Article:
HAVANA TIMES — During the summer break, I found a Contemporary History notebook in the trash. It had belonged to a kid in the tenth grade. In a previous post, I wrote about how the history lessons in the notebook approached the first years of the Bolshevik revolution. We can walk away with a fairly clear sense of its ideological position just by looking at the fact Lenin is mentioned fourteen times while the soviets not even once. Many students come out of Cuban high-schools believing the “Soviet” is merely a term referring to the inhabitants of a particular place.
In this post, I will yap a bit more about this student’s history notebook, analyzing how it addresses the rise of fascism and the Second World War. I will then devote a few lines to the course textbook.
The basic, doctrinaire aim of the course is to convince students that the capitalist systems of European powers and Soviet socialism were two radically different, antagonistic and irreconcilable systems. The first represented ambition and egotism as completely as the second embodied the hope of a new world free of evil and the exploitation of man by man. The other main ideological maneuver in this part of the course consists in placing fascism and Nazism (those racist, war-mongering criminals) within the capitalist family, a family that is not devoid of internal conflicts but whose members ultimately protect one another.
It doesn’t matter that the Axis Powers practiced a kind of totalitarianism very similar to that of the Soviet Union, or that Hitler should have attacked the Jews as champions of capitalist ideas (according to the Protocols of the Elders of Zion), that he called for volkgemeinschaft (“people’s community”), a struggle against the “slavery of rent” and the dismantling of the bourgeois democratic system, or that he went after capitalists and communists with the same degree of cruelty.
It doesn’t matter that social scientists cannot agree as to how to classify these systems. Those who designed the Contemporary History course taught in the tenth grade have a very simple answer: “fascism was the response of the bourgeoisie to socialism, the most inhumane and reactionary expression of the capitalist system.”
It would have been more accurate and revolutionary to point out that, during the Second World War, developed states bent on expansion were the ones that clashed. As such, all of these states, including the Soviet Union, belonged to the family of the enemies of true socialism, the one that seeks to socialize the means of production and guarantee control over society by the workers and people. Asking Cuba’s Communist Party to go that far in its presentation of world history would of course be too much.
The second big scam has to do with the non-aggression and mutual aid treaty signed by the Soviets and its “irreconcilable enemies.”
The Ribbentrop-Molotov Pact is only mentioned once, in passing and, of course, without one reference to the secret clause having to do with the post-war slicing up of Poland and other European territories. Let us recall that, around 1939, when the said document was signed, Nazism was already outwardly criminal, racist and viscerally anti-socialist (in the non-perverted sense of the term).
In their advance across the territories they occupied militarily thanks to the agreement, the Soviets didn’t behave a whole lot better than the Nazis did. The Katyn massacre is a case in point. What does the history notebook say about this? What are teachers at Cuban schools telling their students this day and age?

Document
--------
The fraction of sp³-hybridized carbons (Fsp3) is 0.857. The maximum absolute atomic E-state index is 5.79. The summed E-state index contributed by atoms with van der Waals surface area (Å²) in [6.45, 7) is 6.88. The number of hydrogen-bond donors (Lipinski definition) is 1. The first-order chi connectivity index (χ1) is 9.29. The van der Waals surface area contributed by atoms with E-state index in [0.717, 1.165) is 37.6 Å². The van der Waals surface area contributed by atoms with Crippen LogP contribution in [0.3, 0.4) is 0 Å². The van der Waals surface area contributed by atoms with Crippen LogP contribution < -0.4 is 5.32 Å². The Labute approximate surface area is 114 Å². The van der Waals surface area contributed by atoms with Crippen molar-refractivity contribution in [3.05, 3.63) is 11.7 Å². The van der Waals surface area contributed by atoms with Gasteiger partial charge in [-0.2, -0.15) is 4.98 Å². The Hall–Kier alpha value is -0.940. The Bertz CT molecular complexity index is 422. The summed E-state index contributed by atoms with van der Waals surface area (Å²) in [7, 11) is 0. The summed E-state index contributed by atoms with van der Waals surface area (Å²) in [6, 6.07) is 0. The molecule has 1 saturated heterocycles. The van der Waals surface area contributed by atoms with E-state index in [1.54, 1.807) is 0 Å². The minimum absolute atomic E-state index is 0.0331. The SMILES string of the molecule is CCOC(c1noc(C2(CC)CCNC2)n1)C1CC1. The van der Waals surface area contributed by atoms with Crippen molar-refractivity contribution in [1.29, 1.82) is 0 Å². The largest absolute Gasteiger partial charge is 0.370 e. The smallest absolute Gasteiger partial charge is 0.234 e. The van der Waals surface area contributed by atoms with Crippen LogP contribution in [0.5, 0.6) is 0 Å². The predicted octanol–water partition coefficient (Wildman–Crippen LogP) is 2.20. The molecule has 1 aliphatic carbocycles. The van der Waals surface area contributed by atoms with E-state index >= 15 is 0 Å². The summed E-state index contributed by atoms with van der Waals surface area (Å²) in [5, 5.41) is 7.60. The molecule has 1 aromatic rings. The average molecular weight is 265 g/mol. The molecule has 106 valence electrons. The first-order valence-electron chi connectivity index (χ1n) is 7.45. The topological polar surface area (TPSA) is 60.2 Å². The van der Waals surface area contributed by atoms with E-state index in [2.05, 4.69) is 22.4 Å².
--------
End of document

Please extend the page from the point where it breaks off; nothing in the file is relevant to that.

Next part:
Read it yourselves: “following Lenin’s death, Stalin proclaimed a common struggle against fascism,” “the fascist hordes lunged towards Poland,” “on June 22, 1941, fascist Germany attacked the Soviet Union, violating the non-aggression pact [the only time this pact is mentioned] and without a previous declaration of war.”
The textbook prepared for the Contemporary History course does explicitly refer to the non-aggression pact, but justifies it as a survival strategy: “the Soviet Union had no other choice,” “it was a way of avoiding fighting on two fronts,” “this way, it prevented the imperialist powers from creating a single, anti-Soviet front,” etc. The prestigious Marxist historian Eric Hobsbawm catches the lie in those claims in his History of the 20th Century.
The textbook also mentions the additional secret clause, but describes it as a violation of Leninist principles perpetrated by Stalin and Molotov behind the Communist Party’s back. The maneuver, aimed at a very naïve audience, consists in sacrificing Stalin (who is already fairly discredited, at any rate) with a view to saving the immaculate purity of the Party and its legendary leader.
The Ideological Department of the Cuban Communist Party’s Central Committee directly controls school subjects with any political content.
The tenth-grade History syllabus is aimed at convincing students about how good, dignified and legitimate Soviet socialism was. This way, it prepares the terrain for justifying the passionate romance we had with them and the fact we copied their communist-like totalitarian system.
If, to accomplish this, one has to twist history a “bit”, there will always be ministers of education, PhDs in pedagogy, education experts and even teachers willing to lie or look the other way when others do so. Are there no intellectuals and educators with enough respect for themselves and their profession to rebel against this? It doesn’t look that way. The “natural selection” process and generational indoctrination have managed to exterminate that race.
The Cuban State takes the care of children very seriously. Its admirable accomplishments in this sensitive sphere have been acknowledged by UNICEF. It’s a shame that it works just as diligently to indoctrinate them, something which, as far as I known, has never been acknowledged by UNICEF.